In her position as Chief Medical Officer, Dr. Patrice Weiss leads efforts not only to assure clinical excellence from the more than 900 clinicians at the Carilion Clinic in Roanoke, Virginia, but also to improve patient experience. She lectures extensively on one of her passions in medicine: medical errors, and the concept of the second victim. OBG Management has discussed with Dr. Weiss her concerns and pointers for those clinicians both involved in and in close proximity to others who have been involved in a medical error, and how this involvement can lead to personal consequences and coping challenges. (Listen to, “Medical errors: Caring for the second victim [you].”) In this current Q&A article, the conversation hones in on unanticipated outcomes with and without medical errors and how best to approach communications with patients in the context of both circumstances.
OBG Management: What is the definition of a medical error?
Patrice M. Weiss, MD: Clinicians may be somewhat surprised to learn that there is no universal definition of a medical error that sets standardized nomenclature. The Institute of Medicine, in its landmark work To Err Is Human, adopted this definition: “failure of a planned action to be completed as intended, or the use of a wrong plan to achieve an aim.”1
In general terms, a medical error is an act of commission or omission, meaning that something was done or not done, that has negative consequences for the patient and is judged as wrong by our peers. An unanticipated outcome can be due to a medical error or can occur without a medical error. An unpredicted side effect, for instance—one that may have a low probability of drug–drug interaction or drug reaction occurrence—is an unexpected outcome. If the incidence of a drug reaction is 1 in 1,000 and your patient is that one, it does not necessarily mean that there was a medical error.
Often, if the outcome is unanticipated, patients and their families will assume, rightly or wrongly, that a medical error did occur.
OBG Management: Are physicians required to disclose medical errors?
Dr. Weiss: Yes. The Joint Commission’s standard principle states that the responsible licensed independent practitioner, or his or her designee, clearly explain the outcome of any treatment or procedure to the patient and, when appropriate, the patient’s family, whenever those outcomes differ significantly from the anticipated outcome.2
This can even include unanticipated outcomes that are not due to an error. Specifically speaking about medical errors, however, we do have the responsibility, both from this standard and from a professional and ethical standard to disclose what, why, and how the error occurred and what we are going to do to ensure it does not happen again.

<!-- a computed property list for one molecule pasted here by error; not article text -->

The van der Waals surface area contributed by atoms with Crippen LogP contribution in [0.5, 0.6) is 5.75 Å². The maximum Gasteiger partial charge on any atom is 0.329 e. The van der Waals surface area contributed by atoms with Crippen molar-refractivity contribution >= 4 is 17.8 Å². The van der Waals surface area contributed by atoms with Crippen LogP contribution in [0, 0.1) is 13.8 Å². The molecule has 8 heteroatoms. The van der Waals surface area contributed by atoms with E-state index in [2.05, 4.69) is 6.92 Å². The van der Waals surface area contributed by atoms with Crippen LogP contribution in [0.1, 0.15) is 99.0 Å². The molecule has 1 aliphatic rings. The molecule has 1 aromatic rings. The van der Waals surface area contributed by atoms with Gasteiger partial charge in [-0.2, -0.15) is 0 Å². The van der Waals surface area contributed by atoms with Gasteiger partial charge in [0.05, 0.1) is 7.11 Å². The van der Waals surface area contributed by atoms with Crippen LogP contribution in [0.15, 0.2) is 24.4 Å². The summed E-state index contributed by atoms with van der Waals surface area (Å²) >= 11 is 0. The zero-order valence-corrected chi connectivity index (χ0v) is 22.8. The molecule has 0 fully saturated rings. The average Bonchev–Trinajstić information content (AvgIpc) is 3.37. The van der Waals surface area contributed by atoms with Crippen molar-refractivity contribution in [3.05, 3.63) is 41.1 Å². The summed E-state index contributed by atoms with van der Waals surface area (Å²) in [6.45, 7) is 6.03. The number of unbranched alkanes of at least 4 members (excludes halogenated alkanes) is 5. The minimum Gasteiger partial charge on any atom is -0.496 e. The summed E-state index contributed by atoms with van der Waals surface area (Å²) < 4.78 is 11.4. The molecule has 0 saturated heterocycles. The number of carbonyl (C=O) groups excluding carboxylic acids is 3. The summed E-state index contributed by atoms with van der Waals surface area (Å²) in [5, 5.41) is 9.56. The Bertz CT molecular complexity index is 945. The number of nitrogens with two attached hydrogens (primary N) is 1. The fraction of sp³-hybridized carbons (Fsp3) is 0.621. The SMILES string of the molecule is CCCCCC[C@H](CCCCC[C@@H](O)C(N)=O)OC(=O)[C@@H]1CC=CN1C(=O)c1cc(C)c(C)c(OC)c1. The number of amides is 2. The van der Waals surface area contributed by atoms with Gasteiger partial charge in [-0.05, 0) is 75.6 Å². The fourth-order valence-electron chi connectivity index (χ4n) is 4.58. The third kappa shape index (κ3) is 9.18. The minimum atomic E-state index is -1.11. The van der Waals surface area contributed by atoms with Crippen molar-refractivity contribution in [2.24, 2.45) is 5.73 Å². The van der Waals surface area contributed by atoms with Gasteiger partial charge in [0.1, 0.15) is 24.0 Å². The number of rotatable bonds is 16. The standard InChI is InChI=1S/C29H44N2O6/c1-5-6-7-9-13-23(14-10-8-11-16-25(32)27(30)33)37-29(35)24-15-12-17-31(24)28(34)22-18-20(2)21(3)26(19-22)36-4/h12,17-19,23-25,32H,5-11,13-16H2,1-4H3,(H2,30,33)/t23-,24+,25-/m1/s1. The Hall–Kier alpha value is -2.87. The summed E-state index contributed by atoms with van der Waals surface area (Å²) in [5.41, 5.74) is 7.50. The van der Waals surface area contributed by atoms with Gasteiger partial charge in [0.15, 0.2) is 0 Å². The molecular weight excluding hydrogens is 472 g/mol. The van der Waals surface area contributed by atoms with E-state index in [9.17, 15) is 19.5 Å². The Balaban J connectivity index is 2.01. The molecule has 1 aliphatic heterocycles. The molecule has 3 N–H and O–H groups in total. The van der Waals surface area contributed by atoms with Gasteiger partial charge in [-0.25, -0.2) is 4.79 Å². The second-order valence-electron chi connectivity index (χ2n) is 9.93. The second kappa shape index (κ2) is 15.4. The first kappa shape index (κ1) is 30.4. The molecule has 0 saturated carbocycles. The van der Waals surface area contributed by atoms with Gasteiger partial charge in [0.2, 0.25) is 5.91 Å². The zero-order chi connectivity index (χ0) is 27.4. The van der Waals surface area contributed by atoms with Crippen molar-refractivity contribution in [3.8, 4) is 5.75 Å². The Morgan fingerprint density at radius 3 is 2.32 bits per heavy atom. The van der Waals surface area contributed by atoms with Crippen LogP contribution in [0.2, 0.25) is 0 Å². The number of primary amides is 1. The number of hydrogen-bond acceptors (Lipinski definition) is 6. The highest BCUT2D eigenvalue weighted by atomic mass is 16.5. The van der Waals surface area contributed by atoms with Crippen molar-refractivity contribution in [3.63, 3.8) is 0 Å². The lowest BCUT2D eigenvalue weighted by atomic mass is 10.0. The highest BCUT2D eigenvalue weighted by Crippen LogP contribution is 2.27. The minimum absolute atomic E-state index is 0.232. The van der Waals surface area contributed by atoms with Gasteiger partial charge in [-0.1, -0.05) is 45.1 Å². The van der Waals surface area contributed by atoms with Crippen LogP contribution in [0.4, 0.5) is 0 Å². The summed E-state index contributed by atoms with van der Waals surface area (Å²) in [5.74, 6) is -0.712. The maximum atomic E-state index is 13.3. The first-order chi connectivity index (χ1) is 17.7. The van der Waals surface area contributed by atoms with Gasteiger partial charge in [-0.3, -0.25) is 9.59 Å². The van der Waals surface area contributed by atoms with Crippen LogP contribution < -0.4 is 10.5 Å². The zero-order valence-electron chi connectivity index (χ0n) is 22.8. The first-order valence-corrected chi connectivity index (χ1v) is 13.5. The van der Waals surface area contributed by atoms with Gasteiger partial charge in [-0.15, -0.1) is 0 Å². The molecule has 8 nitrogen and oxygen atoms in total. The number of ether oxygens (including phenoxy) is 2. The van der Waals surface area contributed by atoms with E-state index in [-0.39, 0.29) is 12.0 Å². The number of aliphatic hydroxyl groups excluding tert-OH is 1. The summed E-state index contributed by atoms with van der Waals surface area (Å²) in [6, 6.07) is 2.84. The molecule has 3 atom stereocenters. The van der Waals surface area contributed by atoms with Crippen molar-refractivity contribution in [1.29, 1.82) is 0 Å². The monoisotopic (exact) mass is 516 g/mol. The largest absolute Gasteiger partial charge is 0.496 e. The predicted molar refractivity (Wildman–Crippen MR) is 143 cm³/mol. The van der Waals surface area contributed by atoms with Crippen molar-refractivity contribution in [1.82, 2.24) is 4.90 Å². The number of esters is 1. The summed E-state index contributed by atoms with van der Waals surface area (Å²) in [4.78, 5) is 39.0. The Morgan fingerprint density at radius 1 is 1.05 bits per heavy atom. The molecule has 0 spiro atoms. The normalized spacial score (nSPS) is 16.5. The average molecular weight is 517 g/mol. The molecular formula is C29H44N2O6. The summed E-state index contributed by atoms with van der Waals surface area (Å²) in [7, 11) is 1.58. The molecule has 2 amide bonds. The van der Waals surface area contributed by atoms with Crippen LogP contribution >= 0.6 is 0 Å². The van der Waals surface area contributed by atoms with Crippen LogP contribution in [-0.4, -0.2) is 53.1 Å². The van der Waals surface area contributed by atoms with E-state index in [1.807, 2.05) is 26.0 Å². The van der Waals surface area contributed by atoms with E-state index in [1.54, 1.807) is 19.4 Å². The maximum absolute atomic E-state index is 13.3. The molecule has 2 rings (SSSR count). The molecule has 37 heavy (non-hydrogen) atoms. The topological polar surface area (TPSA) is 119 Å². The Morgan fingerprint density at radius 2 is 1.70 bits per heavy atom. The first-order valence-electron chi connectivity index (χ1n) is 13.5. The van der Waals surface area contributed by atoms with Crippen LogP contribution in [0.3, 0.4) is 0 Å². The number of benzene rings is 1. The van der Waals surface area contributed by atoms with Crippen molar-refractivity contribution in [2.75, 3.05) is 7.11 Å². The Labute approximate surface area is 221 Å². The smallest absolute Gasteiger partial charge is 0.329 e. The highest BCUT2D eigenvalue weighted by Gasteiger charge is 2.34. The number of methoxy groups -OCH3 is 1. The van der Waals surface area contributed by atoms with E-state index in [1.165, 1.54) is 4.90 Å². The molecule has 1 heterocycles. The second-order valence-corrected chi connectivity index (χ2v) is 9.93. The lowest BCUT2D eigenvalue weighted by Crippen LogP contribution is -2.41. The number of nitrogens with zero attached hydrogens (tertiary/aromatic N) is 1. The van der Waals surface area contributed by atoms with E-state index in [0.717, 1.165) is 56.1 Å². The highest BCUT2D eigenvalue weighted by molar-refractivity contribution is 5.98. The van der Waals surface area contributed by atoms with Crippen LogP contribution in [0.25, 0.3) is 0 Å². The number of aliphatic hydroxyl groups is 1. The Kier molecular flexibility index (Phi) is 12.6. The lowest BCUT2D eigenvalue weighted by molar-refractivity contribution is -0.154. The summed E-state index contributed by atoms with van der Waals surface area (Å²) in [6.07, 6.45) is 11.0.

OBG Management: How does a physician best communicate to a patient an unanticipated outcome that was not due to a medical error?
Dr. Weiss: Usually we as health care providers are more comfortable talking about unanticipated outcomes without medical errors. It is important to, when speaking with patients, be clear and concise, describing what you best know at the time, in language that patients can understand. I often jokingly say that, at a minimum, all of us in health care are bilingual: We speak our native language, and we speak “medicine.”
After describing unanticipated outcomes to patients and their families in terms they understand, affirm their understanding with a follow-up open-ended question. “Do you understand what I just said to you?” is ineffective. A better approach is saying, “Mrs. Jones, in your own words, will you describe back to me what your understanding is as to why this happened?” The answer received will allow you to know the patient’s level of understanding. It also will give you the opportunity to clear up points that are not clear or were misinterpreted. Do not leave patients feeling in a “lurch,” left to wonder or with a lack of understanding, or worse yet, with a sense that you are holding something back.
OBG Management: What is the best approach to disclosing an unanticipated outcome that was due to a medical error?
Dr. Weiss: First and foremost, you must be certain that a medical error did actually occur. There can be speculation at first, and that speculation should occur behind the scenes, with peer review or a root cause analysis on the event. Speculation should not enter into your conversation with the patient. Notional language can add to their anxiety, create mistrust on the patient’s part, and perhaps make a patient feel as if you are not giving the answers that he or she needs.